- Rate:$v=pr(H_{ex}(t)-H(t))$
- Relevant parameters: $p \Rightarrow$ coefficient of population density.
Explanation: This process is the reverse version of the previous one. A coefficient of population density is multiplied to the gradient concentration, as the number of bacteria in the system would affect how quickly the external AHL concentration changes.

4) Formation of 3OC6HSL-LuxR Complex
- Reaction: 2*3OC6HSL + 2 LuxR $\to$ 3OC6HSL-LuxR Complex
- Reaction rate: $v=2k_1(H(t))^2(R(t)-2C(t))^2$
- Parameter: $k_1\Rightarrow$rate constant of complex formation
Explanation: This is based on the law of mass action. Two molecules of 3OC6HSL binds to one luxR protein to form a complex, which can then activate the transcription of luxpR promoters.

5) Dissociation of 3OC6HSL-LuxR Complex
- Reaction: 3OC6HSL-LuxR Complex$\to$2 3OC6HSL + 2 LuxR
- Reaction rate (Re-formation of AHL) : $v=2k_2C(t)$
- Parameter: $k_2\Rightarrow$rate constant of complex dissociation
Explanation: This is based on the law of mass action.

6) Degradation of AHL inside the cell
- Reaction: 3OC6HSL $\to$ NULL
- Reaction rate : $v=d_1H(t)$
- Parameter: $d_1\Rightarrow$rate constant of AHL degradation inside the cell
Explanation: This is based on the law of mass action. We assume that AHL gradually degrades in the cell, while the rate is proportional to its current concentration.

7) Degradation of AHL outside the cell
- Reaction: 3OC6HSL $\to$ NULL
- Reaction rate : $v=d_2H_{ex}(t)$
- Parameter: $d_2\Rightarrow$rate constant of AHL degradation outside the cell
Explanation: This is based on the law of mass action. Similar to the previous one.

8) Binding of lacI to the placI promoter
- Reaction: lacI+placI $\to$ lacI bound to placI
- Proportion of bound sites: $c_{lac}=\frac{I_l(t)}{K_d^*(t)+I^l(t)}$
- Parameter: $K_d^*\Rightarrow$ Binding affinity of lacI to placI

9) Production of guide RNA
- Reaction: NULL $\to$ gRNA
- reaction rate : $v=a_g*(1-c_{lac})$
- Parameter: $a_g\Rightarrow$ Expression rate of gRNA when placI is not repressed
Explanation: Only promoters that are not repressed by lacI can support the transcription of gRNA.
- Reaction: gRNA $\to$ NULL
- reaction rate : $v=d_g*G(t)$
- Parameter: $d_g\Rightarrow$ Rate constant of degradation of gRNA

- Reaction: dCas9 $\to$ NULL
- reaction rate : $v=d_c*Cas(t)$
- Parameter: $d_c\Rightarrow$ Rate constant of degradation of dCas9

12) Production of dCas9 protein
- Reaction: NULL $\to$ dCas9
- reaction rate : $v=a_0$
- Parameter: $a_0\Rightarrow$ Efficiency of the constant promoter

13) Production of dCas9-gRNA complex
- Reaction: dCas9+gRNA $\to$ dCas9-gRNA complex
- reaction rate : $v=k_3gRNA(t)Cas(t)$
- Parameter: $k_3\Rightarrow$ Rate constant of dCas9 complex formation
Explanation: This is based on the law of mass action.

14) Dissociation of dCas9-gRNA complex
- Reaction: dCas9-gRNA complex$\to$dCas9+gRNA
- reaction rate : $v=k_4C^*(t)$
- Parameter: $k_4\Rightarrow$ Rate constant of dCas9 complex dissociation
Explanation: This is based on the law of mass action.

15) Binding of dCas9 complex to the luxPR promoter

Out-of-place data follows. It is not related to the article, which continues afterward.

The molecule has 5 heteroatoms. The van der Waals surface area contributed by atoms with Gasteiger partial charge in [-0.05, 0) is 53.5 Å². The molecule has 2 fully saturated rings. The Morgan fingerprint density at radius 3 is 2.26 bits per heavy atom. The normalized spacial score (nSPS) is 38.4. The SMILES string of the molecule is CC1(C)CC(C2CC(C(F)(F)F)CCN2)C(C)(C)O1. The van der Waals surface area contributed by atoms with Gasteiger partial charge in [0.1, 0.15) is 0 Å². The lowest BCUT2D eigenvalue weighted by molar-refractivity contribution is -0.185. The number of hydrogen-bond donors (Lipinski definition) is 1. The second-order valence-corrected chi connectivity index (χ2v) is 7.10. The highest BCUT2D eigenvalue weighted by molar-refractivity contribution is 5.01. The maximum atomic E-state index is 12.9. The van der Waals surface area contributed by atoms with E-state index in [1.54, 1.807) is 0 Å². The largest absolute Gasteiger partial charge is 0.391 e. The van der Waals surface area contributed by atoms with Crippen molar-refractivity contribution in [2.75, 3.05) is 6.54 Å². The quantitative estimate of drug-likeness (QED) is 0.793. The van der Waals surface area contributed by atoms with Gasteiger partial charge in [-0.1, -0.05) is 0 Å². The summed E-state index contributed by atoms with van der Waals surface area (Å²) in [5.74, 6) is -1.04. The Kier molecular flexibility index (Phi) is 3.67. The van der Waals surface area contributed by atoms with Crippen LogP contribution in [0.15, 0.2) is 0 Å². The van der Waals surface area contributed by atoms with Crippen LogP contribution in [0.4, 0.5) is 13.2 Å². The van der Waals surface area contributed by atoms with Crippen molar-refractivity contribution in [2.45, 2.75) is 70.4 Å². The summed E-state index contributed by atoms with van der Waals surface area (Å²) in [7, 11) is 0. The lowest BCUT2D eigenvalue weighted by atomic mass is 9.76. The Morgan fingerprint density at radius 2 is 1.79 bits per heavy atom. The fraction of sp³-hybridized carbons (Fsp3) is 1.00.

- Reaction: dCas9-gRNA complex+luxPR $\to$ inhibited luxPR
- Proportion of bound sites : $c_{crispr}=\frac{C^*(t)}{K_c^*(t)+C^*(t)}$
- Parameter: $K_c^*\Rightarrow$ Binding affinity of dCas9 complex to the luxPR promoter.

16) Production of luxR protein
- Reaction: NULL $\to$ luxR
- reaction rate : $v=a_0$
- Parameter: $a_0\Rightarrow$ Efficiency of the constant promoter

- Reaction: luxR $\to$ NULL
- reaction rate : $v=b_2R(t)$
- Parameter: $b_2\Rightarrow$ Rate constant of degradation of LuxR

18) Binding of 3OC6HSL-LuxR Complex to luxPR promoter
- Reaction: 3OC6HSL-LuxR Complex+ luxPR promoter$\to$ activated luxPR promoter
- Proportion of bound sites: $x=\frac{a_1(C(t))^{\beta_1}}{2(K_m^{\beta_1}+(C(t))^{\beta_1})}$
- Parameter: $K_m\Rightarrow$ Binding affinity of the complex to luxPR promoter
$beta_1\Rightarrow$Hill coefficient for the binding of complex to luxpR
Explanation: This is based on Hill equation.

19) Production of luxI protein
- Reaction: NULL $\to$ luxI
- reaction rate : $v=(1-c_{crispri})*(l_1+a_1*x)$
- Parameter: $l_1\Rightarrow$ Leaky expression efficiency of lux pR promoter
$a_1\Rightarrow$ Enhanced expression efficiency of lux pR when bound to the complex. (The increment)
Explanation: We assume that all the sites bound by the dCas9 complex are completely inactivated, thus they are unable to produce any product.

- Reaction: luxI$\to$ NULL
- reaction rate : $v=b_1*I(t)$
- Parameter: $b_1\Rightarrow$ Rate constant of degradation of luxI

21) Production of GFP
- Reaction: NULL $\to$ GFP
- reaction rate : $v=(1-c_{crispri})*(l_1+a_1*x)$
- Parameter: $l_1\Rightarrow$ Leaky expression efficiency of lux pR promoter
$a_1\Rightarrow$ Enhanced expression efficiency of lux pR when bound to the complex.(The increment)
Explanation: We assume that all the sites bound by the dCas9 complex are completely inactivated, thus they are unable to produce any product.

- Reaction: GFP$\to$ NULL
- reaction rate : $v=b_3*gRNA(t)$
- Parameter: $b_3\Rightarrow$ Rate constant of degradation of GFP

23) Production of lacI
- Reaction: NULL $\to$ lacI
- reaction rate : $v=(l_1+a_1*x)$
- Parameter: $l_1\Rightarrow$ Leaky expression efficiency of lux pR promoter
$a_1\Rightarrow$ Enhanced expression efficiency of lux pR when bound to the complex.(The increment)
Explanation: This lux pR promoter is not inhibited by CRISPRi

- Reaction: lacI$\to$ NULL
- reaction rate : $v=d_l*I^*(t)$
- Parameter: $d_l\Rightarrow$ Rate constant of degradation of lacI

25) Binding of IPTG to lacI
- Reaction: lacI+IPTG $\to$ inactivated lacI
- Property: Since lacI a homotetramer, IPTG can bind to any of the four subunits t inactivate it.
- Concentration of active lacI (presumably at steady state): $I_l(t)=I^*(t)(\frac{K_i}{K_i+IPTG})^4$
- Parameter: $K_i \Rightarrow$ Dissociation constant of lacI-IPTG